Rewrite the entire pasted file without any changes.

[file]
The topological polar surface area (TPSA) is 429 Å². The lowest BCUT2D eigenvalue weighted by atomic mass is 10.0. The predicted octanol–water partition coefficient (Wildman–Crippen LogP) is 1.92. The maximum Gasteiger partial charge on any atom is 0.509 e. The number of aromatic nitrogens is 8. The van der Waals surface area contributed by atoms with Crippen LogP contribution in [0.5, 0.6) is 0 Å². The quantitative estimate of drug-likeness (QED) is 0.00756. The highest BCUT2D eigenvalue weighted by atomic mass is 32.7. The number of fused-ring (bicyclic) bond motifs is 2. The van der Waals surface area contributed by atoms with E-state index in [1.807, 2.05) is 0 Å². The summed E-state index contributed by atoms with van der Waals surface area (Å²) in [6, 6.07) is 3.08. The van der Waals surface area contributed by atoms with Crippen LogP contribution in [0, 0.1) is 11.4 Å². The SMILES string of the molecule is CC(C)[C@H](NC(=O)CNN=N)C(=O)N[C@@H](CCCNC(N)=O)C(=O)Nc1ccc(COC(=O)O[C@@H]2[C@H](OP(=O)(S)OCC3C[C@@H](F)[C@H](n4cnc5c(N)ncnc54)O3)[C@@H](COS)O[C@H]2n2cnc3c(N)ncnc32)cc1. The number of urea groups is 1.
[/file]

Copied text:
The topological polar surface area (TPSA) is 429 Å². The lowest BCUT2D eigenvalue weighted by atomic mass is 10.0. The predicted octanol–water partition coefficient (Wildman–Crippen LogP) is 1.92. The maximum Gasteiger partial charge on any atom is 0.509 e. The number of aromatic nitrogens is 8. The van der Waals surface area contributed by atoms with Crippen LogP contribution in [0.5, 0.6) is 0 Å². The quantitative estimate of drug-likeness (QED) is 0.00756. The highest BCUT2D eigenvalue weighted by atomic mass is 32.7. The number of fused-ring (bicyclic) bond motifs is 2. The van der Waals surface area contributed by atoms with E-state index in [1.807, 2.05) is 0 Å². The summed E-state index contributed by atoms with van der Waals surface area (Å²) in [6, 6.07) is 3.08. The van der Waals surface area contributed by atoms with Crippen LogP contribution in [0, 0.1) is 11.4 Å². The SMILES string of the molecule is CC(C)[C@H](NC(=O)CNN=N)C(=O)N[C@@H](CCCNC(N)=O)C(=O)Nc1ccc(COC(=O)O[C@@H]2[C@H](OP(=O)(S)OCC3C[C@@H](F)[C@H](n4cnc5c(N)ncnc54)O3)[C@@H](COS)O[C@H]2n2cnc3c(N)ncnc32)cc1. The number of urea groups is 1.